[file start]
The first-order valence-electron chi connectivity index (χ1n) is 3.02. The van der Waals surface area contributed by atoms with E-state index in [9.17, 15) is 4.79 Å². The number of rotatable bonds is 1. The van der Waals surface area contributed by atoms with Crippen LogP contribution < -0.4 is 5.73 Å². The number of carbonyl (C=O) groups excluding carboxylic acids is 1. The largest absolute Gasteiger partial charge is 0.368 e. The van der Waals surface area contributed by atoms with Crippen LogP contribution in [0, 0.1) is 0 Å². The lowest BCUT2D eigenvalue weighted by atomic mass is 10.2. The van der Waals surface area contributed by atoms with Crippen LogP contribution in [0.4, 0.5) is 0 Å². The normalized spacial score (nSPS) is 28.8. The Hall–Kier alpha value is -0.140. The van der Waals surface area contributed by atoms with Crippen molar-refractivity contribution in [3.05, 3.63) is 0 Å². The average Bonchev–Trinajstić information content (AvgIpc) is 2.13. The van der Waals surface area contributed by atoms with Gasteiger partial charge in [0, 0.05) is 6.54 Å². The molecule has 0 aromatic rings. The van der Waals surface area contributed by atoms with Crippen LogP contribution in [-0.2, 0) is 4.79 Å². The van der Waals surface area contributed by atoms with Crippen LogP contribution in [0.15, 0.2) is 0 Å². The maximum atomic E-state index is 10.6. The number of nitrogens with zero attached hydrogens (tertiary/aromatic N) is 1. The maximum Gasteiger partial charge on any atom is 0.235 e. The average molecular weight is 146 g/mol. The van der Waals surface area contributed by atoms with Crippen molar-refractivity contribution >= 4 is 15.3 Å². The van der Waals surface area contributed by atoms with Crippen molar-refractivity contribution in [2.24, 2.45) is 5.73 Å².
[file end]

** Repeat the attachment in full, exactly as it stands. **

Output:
The first-order valence-electron chi connectivity index (χ1n) is 3.02. The van der Waals surface area contributed by atoms with E-state index in [9.17, 15) is 4.79 Å². The number of rotatable bonds is 1. The van der Waals surface area contributed by atoms with Crippen LogP contribution < -0.4 is 5.73 Å². The number of carbonyl (C=O) groups excluding carboxylic acids is 1. The largest absolute Gasteiger partial charge is 0.368 e. The van der Waals surface area contributed by atoms with Crippen LogP contribution in [0, 0.1) is 0 Å². The lowest BCUT2D eigenvalue weighted by atomic mass is 10.2. The van der Waals surface area contributed by atoms with Crippen LogP contribution in [0.4, 0.5) is 0 Å². The normalized spacial score (nSPS) is 28.8. The Hall–Kier alpha value is -0.140. The van der Waals surface area contributed by atoms with Crippen molar-refractivity contribution in [3.05, 3.63) is 0 Å². The average Bonchev–Trinajstić information content (AvgIpc) is 2.13. The van der Waals surface area contributed by atoms with Gasteiger partial charge in [0, 0.05) is 6.54 Å². The molecule has 0 aromatic rings. The van der Waals surface area contributed by atoms with Crippen LogP contribution in [-0.2, 0) is 4.79 Å². The van der Waals surface area contributed by atoms with Crippen LogP contribution in [0.15, 0.2) is 0 Å². The maximum atomic E-state index is 10.6. The number of nitrogens with zero attached hydrogens (tertiary/aromatic N) is 1. The maximum Gasteiger partial charge on any atom is 0.235 e. The average molecular weight is 146 g/mol. The van der Waals surface area contributed by atoms with Crippen molar-refractivity contribution >= 4 is 15.3 Å². The van der Waals surface area contributed by atoms with Crippen molar-refractivity contribution in [2.24, 2.45) is 5.73 Å².